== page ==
(explanation of this Penrose diagram)
Black holes turn out to be important "laboratories" in which to test string theory, because the effects of quantum gravity turn out to be important even for large macroscopic holes. Black holes aren't really "black" since they radiate! Using semi-classical reasoning, Stephen Hawking showed black holes emit a thermal spectrum of radiation at their event horizon. Since string theory is, among other things, a theory of quantum gravity, it should be able to describe black holes in a consistent way. In fact there are black hole solutions which satisfy the string equations of motion. These equations of motion resemble the equations of general relativity with some extra matter fields coming from string theory. Superstring theories also have some special black hole solutions which are themselves supersymmetric, in that they preserve some supersymmetry.
One of the most dramatic recent results in string theory is the derivation of the Bekenstein-Hawking entropy formula for black holes obtained by counting the microscopic string states which form a black hole. Bekenstein noted that black holes obey an "area law", dM = K dA, where 'A' is the area of the event horizon and 'K' is a constant of proportionality. Since the total mass of black hole, 'M' is just the rest energy of the black hole, Bekenstein realized that this is similar to the thermodynamic law for entropy, dE = T dS. Hawking later performed a semiclassical calculation to show that the temperature of a black hole is given by T = 4 k [where k is a constant called the "surface gravity"]. Therefore the entropy of a black hole should be written as S = A/4. Following recent pioneering work by Strominger and Vafa, it has been found that this entropy formula can be derived microscopically (including the factor of 1/4) by counting the degeneracy of quantum states of configurations of strings and D-branes which correspond to certain supersymmetric black holes in string theory. That is to say, D-branes provide a short distance weak coupling description of certain black holes! For example, the class of black holes studied by Strominger and Vafa are described by 5-branes, 1-branes and open strings traveling down the 1-brane all wrapped on a 5-dimensional torus, which gives an effective one dimensional object -- a black hole.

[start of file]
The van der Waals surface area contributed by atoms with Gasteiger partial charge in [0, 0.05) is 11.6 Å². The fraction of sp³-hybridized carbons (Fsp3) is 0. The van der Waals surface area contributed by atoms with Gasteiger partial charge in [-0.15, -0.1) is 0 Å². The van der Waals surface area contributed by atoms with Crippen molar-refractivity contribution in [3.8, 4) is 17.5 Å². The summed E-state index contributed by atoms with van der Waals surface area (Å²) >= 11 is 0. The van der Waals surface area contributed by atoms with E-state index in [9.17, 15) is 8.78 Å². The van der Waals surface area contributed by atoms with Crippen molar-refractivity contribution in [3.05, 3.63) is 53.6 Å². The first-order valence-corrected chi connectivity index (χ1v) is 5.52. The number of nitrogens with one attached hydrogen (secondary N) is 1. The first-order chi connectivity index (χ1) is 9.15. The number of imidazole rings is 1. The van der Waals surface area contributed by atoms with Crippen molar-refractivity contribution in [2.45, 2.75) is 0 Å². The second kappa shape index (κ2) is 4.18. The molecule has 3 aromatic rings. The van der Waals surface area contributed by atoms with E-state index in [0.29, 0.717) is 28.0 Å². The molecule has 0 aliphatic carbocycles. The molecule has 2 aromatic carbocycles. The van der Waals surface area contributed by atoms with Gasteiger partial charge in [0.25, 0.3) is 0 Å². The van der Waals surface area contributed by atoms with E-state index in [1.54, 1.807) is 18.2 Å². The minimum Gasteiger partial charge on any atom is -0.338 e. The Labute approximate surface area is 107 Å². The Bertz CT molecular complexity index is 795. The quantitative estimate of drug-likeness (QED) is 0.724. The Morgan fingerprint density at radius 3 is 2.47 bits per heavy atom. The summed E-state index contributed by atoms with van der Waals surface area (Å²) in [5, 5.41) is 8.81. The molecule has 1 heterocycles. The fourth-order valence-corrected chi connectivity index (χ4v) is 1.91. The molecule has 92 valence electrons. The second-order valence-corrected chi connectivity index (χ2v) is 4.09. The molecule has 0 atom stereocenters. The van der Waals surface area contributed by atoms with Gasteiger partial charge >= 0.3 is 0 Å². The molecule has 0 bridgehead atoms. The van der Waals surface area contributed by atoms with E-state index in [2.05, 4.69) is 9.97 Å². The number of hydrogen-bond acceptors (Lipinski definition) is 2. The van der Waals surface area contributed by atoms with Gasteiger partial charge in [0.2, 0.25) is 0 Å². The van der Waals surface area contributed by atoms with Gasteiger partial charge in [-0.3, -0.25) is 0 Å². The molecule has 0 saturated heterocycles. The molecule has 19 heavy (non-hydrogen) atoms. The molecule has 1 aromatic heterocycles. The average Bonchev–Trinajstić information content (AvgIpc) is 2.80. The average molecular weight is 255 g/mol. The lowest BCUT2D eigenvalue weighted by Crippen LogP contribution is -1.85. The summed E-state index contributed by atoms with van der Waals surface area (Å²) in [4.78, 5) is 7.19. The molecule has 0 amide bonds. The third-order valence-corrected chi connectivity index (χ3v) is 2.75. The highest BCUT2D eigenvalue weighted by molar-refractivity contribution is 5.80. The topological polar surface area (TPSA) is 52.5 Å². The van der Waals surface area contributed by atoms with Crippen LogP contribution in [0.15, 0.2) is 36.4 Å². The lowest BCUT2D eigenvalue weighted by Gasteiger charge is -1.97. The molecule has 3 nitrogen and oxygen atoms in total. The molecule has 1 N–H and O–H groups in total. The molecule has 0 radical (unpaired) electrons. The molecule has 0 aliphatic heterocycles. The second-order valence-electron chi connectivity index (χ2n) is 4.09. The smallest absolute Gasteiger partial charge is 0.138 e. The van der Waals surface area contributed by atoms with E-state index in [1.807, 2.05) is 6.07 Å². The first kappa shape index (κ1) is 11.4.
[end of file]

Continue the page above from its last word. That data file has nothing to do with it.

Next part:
Hawking radiation can also be understood in terms of the same configuration, but with open strings traveling in both directions. The open strings interact, and radiation is emitted in the form of closed strings. The system decays into the configuration shown above.
Explicit calculations show that for certain types of supersymmetric black holes, the string theory answer agrees with the semi-classical supergravity answer including non-trivial frequency dependent corrections called greybody factors.